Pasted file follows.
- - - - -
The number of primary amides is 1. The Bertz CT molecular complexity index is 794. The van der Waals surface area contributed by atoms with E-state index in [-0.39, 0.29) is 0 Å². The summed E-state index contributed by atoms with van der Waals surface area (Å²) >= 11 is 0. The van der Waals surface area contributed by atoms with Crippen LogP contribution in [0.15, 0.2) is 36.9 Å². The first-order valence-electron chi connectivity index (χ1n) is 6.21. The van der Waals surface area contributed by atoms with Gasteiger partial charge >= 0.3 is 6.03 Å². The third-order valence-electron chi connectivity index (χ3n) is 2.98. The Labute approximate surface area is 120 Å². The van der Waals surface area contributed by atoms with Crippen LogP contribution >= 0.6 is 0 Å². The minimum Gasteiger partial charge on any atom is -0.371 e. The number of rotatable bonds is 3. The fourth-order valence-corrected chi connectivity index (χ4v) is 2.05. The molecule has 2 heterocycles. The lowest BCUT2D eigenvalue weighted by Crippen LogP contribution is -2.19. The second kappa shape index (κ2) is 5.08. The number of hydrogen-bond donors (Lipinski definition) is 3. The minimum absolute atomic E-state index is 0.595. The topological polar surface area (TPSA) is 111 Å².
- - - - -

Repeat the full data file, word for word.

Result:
The number of primary amides is 1. The Bertz CT molecular complexity index is 794. The van der Waals surface area contributed by atoms with E-state index in [-0.39, 0.29) is 0 Å². The summed E-state index contributed by atoms with van der Waals surface area (Å²) >= 11 is 0. The van der Waals surface area contributed by atoms with Crippen LogP contribution in [0.15, 0.2) is 36.9 Å². The first-order valence-electron chi connectivity index (χ1n) is 6.21. The van der Waals surface area contributed by atoms with Gasteiger partial charge >= 0.3 is 6.03 Å². The third-order valence-electron chi connectivity index (χ3n) is 2.98. The Labute approximate surface area is 120 Å². The van der Waals surface area contributed by atoms with Crippen LogP contribution >= 0.6 is 0 Å². The minimum Gasteiger partial charge on any atom is -0.371 e. The number of rotatable bonds is 3. The fourth-order valence-corrected chi connectivity index (χ4v) is 2.05. The molecule has 2 heterocycles. The lowest BCUT2D eigenvalue weighted by Crippen LogP contribution is -2.19. The second kappa shape index (κ2) is 5.08. The number of hydrogen-bond donors (Lipinski definition) is 3. The minimum absolute atomic E-state index is 0.595. The topological polar surface area (TPSA) is 111 Å².